Tuesday, January 3, 2012

Our Cultural Competence Continues...

Sunday, January 2nd

     After waking up ocean side in the huts of Coconut Grove Beach Resort, we enjoyed breakfast to the sounds of the waves of the Atlantic crashing behind us. After breakfast, we gathered our things and packed ourselves back on the bus. George started the ride by exercising our brains with a couple of riddles. Give them a try...''I am greater than God, I am more evil than the devil, and if you eat me you will die.'' and ''Every room has two and every corner has one. What am I?''

     As the answers were revealed, we arrived to St. George's Castle in the town of Elmina, the oldest and largest slave castle in Africa. Similar to yesterday's experience at the Cape Coast Castle, our tour guide, Kofi, led us through the male and female dungeons and the Door of No Return. Built in 1482 by the Portuguese, the castle was captured by the Dutch in 1637, purchased by the British in 1872, and finally taken over by the Ghanaians in 1957. The beautiful backdrop of the ocean was again overshadowed by the horrifying statistics of the castle's history: Throughout the 400 years of slave trade at St. George's, 3 million people were captured, of which two-thirds of them died. Despite all of the appalling information Kofi revealed, we ended our tour with a very appreciative "maydasay'' (thank you).

    Next, we traveled a short distance to a small fishing village in Elmina and were greeted by a local fisherman named Lionus. The overwhelming smell of fish and smoke accompanied the sight of women and children hard at work in their daily routine. While several children loaded and carried long, wooden pallets of fish to be cooked and smoked, women packed the smoked fish for delivery to the market. As Lionus led us though the village describing the process of catching and preparing fish, we were greeted by many young children of the village. We shared our names and high fives with the children and a few students learned the cultural art of balancing a baby on their back with a wrap. The hard, skilled workers fish everyday except Tuesday, which is the day of rest for the workers (and the fish)!!!

     The three and a half hour trip back to Accra left time for George to further engulf our minds with the culture and history of Ghana. He discussed various stages in a Ghanaian's life focusing on the rituals surrounding birth, marriage, and death. Guess which of the following is true: 1) You can go to a stranger's wedding whenever you want (bring a bag of rice of course). 2) It takes anywhere from one month to one year for a Ghanaian to be buried after he/she dies. 3) In the past, the birth of twins was seen as a curse. You guessed it! They are all true! Can you believe it?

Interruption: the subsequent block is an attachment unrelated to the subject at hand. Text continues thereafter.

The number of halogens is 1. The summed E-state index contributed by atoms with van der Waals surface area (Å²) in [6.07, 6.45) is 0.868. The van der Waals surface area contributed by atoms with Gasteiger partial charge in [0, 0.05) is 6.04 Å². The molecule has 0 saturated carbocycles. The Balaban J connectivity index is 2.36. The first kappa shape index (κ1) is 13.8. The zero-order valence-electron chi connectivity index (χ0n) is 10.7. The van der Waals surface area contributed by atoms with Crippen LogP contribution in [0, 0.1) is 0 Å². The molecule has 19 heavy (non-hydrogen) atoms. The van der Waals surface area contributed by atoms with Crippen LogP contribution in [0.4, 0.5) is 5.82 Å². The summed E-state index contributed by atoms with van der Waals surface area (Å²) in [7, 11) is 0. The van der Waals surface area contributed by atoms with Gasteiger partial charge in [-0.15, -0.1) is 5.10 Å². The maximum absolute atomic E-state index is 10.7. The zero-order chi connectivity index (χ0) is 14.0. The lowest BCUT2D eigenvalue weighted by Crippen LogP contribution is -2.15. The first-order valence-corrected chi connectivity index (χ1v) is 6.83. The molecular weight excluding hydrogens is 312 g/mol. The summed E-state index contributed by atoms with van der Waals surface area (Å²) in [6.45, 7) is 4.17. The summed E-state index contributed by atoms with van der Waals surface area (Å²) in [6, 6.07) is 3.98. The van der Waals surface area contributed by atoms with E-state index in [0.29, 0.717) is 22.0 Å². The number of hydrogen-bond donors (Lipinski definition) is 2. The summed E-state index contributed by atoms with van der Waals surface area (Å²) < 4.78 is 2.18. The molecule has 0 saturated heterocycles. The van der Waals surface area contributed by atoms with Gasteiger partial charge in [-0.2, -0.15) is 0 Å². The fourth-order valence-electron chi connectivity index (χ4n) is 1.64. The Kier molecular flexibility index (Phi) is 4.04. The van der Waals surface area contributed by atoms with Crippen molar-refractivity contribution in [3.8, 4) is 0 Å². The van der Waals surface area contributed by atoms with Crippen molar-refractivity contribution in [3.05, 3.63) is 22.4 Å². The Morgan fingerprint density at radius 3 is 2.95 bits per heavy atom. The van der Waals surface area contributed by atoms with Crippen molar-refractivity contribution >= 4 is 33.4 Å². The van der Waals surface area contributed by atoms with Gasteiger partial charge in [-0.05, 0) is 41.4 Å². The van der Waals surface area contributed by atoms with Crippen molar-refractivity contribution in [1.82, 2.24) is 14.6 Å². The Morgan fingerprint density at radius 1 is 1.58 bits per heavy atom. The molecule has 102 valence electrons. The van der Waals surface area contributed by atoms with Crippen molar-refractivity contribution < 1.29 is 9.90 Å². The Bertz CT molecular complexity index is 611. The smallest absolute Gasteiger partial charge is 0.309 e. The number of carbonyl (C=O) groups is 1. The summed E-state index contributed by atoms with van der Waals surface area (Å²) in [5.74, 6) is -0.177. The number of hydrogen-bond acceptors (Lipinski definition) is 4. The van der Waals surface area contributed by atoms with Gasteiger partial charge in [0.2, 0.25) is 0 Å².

We survived the "bottle neck" (traffic jam of Ghana) with the help of a local woman selling plantain chips in the street. She briefly joined us on the traveling bus, where she sold more plantain chips than she had sold all day! This served as an appealing appetizer before preparing for dinner at Asanka, the local chop bar. The daring ones amongst us ate the traditional Ghanaian dishes of Banku and Fufu with their right hand, as it is disrespectful to eat with the left. As dinner winded down, we gathered in a circle to learn the modern Ghanaian dance, Azonto. Although a few of us had difficulty coordinating our foot tapping with simultaneous hand and hip movements, we all shared laughter and singing until we closed the restaurant.

     This weekend's experiences have provided us with significant insight to Ghanaian culture, which is crucial for our upcoming clinical work. Our  increased knowledge and understanding of the culture will allow us to be more sensitive and competent clinicians when working with our first patients tomorrow. As we anxiously and eagerly await our first day of clinical work, we drift off to sleep with the rhythm of African music in our minds...

-Brenna Zielinski



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  2. Nothing is greater than G-d , nothing is more evil than the devil, and if you eat nothing you will die.

    Miss you ACK

  3. I am learning so much. Thanks guys. All the best to you with your first day at the clinic.

  4. What an amazing experience you all are having! It is very interesting to learn about about some of the beliefs of the Ghanian culture. It is so true too that if you fail to understand how to interact in a new environments or how interactions may be preceived, it will be hard to work together positively because understanding another's culture and their beliefs is one of the first steps to showing respect. Thank you for sharing!